Bombardier will offer airlines a two-step fix for a flap failure issue that last month prompted US and Canadian authorities to place operational restrictions on CRJ100/200 regional jets.

Authorities have been aware of the flap failure problem on the 40- to 50-seat CRJs for some time. However, the problem was elevated from a nuisance to a safety issue last winter in Canada after a CRJ200 nearly ran out of fuel.

The flight had performed an unscheduled diversion with its flaps stuck in a deployed position, which burned fuel at a higher rate because of the increased drag.

The US Federal Aviation Authority's airworthiness directive issued on 21 August indicated that cold weather is a cause of the mechanical issue.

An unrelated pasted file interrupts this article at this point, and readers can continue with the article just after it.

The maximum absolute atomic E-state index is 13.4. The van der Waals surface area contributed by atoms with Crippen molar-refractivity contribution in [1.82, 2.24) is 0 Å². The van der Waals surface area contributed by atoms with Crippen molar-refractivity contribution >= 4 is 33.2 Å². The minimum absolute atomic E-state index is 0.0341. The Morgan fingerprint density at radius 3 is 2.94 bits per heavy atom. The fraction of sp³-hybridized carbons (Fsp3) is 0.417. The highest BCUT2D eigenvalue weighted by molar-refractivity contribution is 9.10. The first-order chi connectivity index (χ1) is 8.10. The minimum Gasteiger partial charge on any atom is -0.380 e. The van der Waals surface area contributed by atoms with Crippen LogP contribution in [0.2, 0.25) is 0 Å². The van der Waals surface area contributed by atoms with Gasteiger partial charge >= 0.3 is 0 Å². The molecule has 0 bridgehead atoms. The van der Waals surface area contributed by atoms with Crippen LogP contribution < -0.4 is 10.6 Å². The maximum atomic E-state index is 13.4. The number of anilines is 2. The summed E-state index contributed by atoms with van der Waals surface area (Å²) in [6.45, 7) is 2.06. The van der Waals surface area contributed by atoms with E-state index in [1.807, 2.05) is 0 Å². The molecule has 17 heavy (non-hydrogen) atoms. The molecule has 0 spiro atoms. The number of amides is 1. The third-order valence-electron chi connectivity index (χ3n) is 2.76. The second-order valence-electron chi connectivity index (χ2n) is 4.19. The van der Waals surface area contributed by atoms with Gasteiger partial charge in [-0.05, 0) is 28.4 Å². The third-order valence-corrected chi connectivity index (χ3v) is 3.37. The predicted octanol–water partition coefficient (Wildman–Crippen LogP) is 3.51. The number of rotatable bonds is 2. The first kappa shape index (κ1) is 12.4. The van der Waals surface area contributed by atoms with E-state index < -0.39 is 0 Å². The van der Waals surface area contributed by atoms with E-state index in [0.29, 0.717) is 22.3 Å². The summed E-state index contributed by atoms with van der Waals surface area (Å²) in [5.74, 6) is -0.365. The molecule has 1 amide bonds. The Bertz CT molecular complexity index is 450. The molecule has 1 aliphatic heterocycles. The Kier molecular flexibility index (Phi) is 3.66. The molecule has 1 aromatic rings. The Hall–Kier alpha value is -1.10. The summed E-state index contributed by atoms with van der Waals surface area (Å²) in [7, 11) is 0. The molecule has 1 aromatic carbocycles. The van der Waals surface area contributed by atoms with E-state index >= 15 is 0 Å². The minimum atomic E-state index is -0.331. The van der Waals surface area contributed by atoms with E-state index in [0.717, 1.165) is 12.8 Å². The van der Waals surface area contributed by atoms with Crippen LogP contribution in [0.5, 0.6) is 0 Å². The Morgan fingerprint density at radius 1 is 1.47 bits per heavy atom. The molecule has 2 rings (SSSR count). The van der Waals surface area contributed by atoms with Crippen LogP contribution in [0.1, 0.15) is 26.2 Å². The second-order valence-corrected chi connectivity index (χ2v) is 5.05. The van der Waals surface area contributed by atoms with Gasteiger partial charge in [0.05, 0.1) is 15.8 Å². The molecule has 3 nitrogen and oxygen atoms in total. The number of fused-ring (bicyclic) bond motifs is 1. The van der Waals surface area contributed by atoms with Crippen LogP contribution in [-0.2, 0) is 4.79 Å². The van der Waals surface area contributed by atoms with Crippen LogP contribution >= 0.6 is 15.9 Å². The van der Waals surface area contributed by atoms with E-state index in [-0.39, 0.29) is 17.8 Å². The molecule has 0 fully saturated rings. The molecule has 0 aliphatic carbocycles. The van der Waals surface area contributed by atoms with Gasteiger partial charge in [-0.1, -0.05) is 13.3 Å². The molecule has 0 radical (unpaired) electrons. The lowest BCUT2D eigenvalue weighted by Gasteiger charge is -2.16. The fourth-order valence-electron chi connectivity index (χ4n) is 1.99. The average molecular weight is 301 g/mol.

"We have some improvements through the fall which will fix this problem and we have a permanent fix that we would expect to certify by early [fourth quarter]," says Laurent Beaudoin, Bombardier's chairman and chief executive. "But we don't think it will have an impact on costs."

Speaking to analysts during a second-quarter earnings teleconference, Beaudoin declined to elaborate on the technical specifics for either step. But he said the first step "will essentially make this problem go away". The second step is a complete redesign of the flaps and will be certificated within the next few months.

Neither step is expected to significantly increase costs for the airlines or the manufacturer. "We don't think there will be any material impact outside the normal course of business," Beaudoin said.

Separately, Beaudoin confirmed for the first time that Bombardier is studying options to boost production of CRJ700/900/1000s back to peak levels - one aircraft assembled every three days.

The company has already announced a plan to ramp up production from one aircraft every five days to one aircraft every four days starting in February 2008. But the company also is considering the possibility of returning to the even faster peak rate, he said.

Source: Flight International